I would like to measure or calculate a few characteristics of gimbal motors that the manufacturer is not providing. The problem is that the company selling my motors does not know/provides wrong value for motors rated current and no peak current which complicates things a lot.

The current value provided seems to be a typo. How could I identify some parameters of these motors? I contacted the company and they did not know. I would like to ask for your help here.

My plan is to connect these motors to ODrive but reading the forum, I know I can damage the motors since their rated current is probably way smaller than motors normally used with ODrive.
I know I should change the shunt resistors to ones with some reasonable value, to fit the current requirements and have good current sensing capabilities. I need to know this current first though.

The motors description on their website seems not to be correct. You can read the following there:

Model No.:GM6208 w/encoder

Weight:265

Dimension(mm):69.5*32

RPM:209-231

Torque (g):2600-3600

Voltage (V):20V

Cunnrent (A):0.08

Configuration:24N28P

Winding Turns:0.21*1-150T

Resistance(Ω):32.6Ω

Model No.:GM5208-12 w/encoder

Weight: 242.6

Dimension(mm):63*22.7mm

RPM:456~504 RPM

Torque (g):1800-2500

Voltage (V):20V

Cunnrent (A):0.09

Configuration:12N14P

Winding Turns:0.19*1-90T

Resistance(Ω):25.6Ω

The supplier had no clue about any other parameters besides the ones listed. I would greately appreciate your help in this matter.

The current values of “0.08A” or “0.09A” seems to small to be true. Let me know if I am wrong about the current value provided by the supplier.

Thank you for your time and consideration. I would appreciate your help in this matter.

The current is heat-limited, with the heat being produced in the motor’s resistance.
These are both very high-resistance motors, which are not ideal for ODrive.
Even at 1A, you will be putting 32.6 W & 25.6 W into these motors respectively. If you double that current to 2A, the heating increases with the square of current to 120W & 100W.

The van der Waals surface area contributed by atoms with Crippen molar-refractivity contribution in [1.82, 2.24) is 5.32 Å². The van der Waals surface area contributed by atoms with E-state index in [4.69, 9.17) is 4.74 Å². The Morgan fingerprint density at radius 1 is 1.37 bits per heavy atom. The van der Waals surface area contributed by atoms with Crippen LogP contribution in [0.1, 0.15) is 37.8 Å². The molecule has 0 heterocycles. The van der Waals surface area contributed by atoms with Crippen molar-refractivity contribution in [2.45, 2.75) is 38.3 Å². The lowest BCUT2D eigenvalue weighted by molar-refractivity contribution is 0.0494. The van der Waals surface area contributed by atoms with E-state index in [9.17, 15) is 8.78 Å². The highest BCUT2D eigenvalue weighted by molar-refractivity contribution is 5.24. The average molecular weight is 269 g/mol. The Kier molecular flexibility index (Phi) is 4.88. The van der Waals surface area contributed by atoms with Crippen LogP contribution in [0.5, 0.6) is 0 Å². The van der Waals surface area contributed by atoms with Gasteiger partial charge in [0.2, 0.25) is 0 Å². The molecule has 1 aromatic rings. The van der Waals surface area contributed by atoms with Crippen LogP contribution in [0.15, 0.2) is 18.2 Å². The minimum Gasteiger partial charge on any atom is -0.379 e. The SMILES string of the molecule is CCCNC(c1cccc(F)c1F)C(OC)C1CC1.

ODrive works best in the 5A-50A range. Try to find a motor with resistance somewhere between 0.05 and 5 Ohms.

That said, you can still use the special “gimbal motor” mode, but the ODrive will not use any current feedback. It assumes a high-resistance, voltage-limited motor.
In this mode, you can use motors in the 10-100 Ohm range, but their power (torque * speed) will be quite low.

Hi @towen!
Thank you for your second reply in my topic today! What if I change the shunt resistors accordingly, will ODrive be suitable then? I did some computations to estimate the current, are they correct?

I am thinking about this equation:
R = 1.6 * 0.9 / (Gain * I_Range)
where: Gain = 10 (for low-current motors). and I_Range would be 1 A (This is twice the value of 0.5A)
R = 1.6 * 0.9 / (10 * 1)
R = 0.144 ohm

I am still thinking about the current that should be used. I am trying to get it linking the mechanical output power, electrical input power and the efficiency.

Using the formula:
Power= Torque × Velocity P
(Watt)=T (N.m) × ω (rad/sec)
For 6208 motor:
T = 3000 g/cm = 0.294 Nm
RPM = 220
Velocity P = 2pi * 220/60 = 23 rad/sec Power = 0.294 Nm * 23 rad/sec = 6.762 W
So this is pure mechanical power, lets assume 0.9 efficiency, then the input electrical power required would be: 6.762 W / 0.9 = 7.54 W.

Assuming the current value of 0.48 A and the equation listed by @madcowswehere
Power = R × (II)
Power = 32.6ohm * (0.48A0.48A) = 7.51 W. (Which is almost the roughly calculated input electrical power).
Is this line of reasoning correct? Did I miss some essential data?

Is it safe to assume that around 0.5A is the real rated current of this GM6208 motor? I heard that this will not hold true for dynamic motor states. I am also not sure what is the Torque/RPM curve for this motor and if the RPM is unloaded motor spinning speed.

But lets say that the motor speed is almost zero and I am trying to get the current value for the nominal holding torque that is exerted my this motor. How to get this value?

Is it safe to assume that the motor could be very rarely overloaded 2 or 3 times current value for max 10s and will produce about adequate higher torque value? I know that this is the general case for overloading BLDC motors, but is it really safe to say that in this case?

Yes, your reasoning is correct. If you multiply the value of the shunt resistor then you will divide the range of the current sensing.
You’d end up with oversized FETs and capacitors etc for a 1A motor but yeah it should work.

For the motor current, this is given by the motor’s torque constant in Nm/A, which can be worked out from the back-EMF constant aka “Kv”.
For the power supply current, you need to calculate the power in the motor winding using I^2 * R, and the take the same power (with an extra 10% or so) from your power supply. So if you motor has 0.1 Ohm resistance and you are driving at 10 Amps, that’s 100 * 0.1 = 10 Watts from the power supply. If it’s a 20V power supply, that equates to 500mA, +10% = 550mA.

Yes, this is generally true. Even if you saturate the iron, or exceed the magnetic field of the permanent magnets, more current will always equal more torque (but it is a law of diminishing returns). The issue is that the heating goes with the square of current, and you don’t want to exceed 80C, or else you will damage the magnets.
If you have extra cooling, or if you only need the high torque for a short time, then it’s not a problem.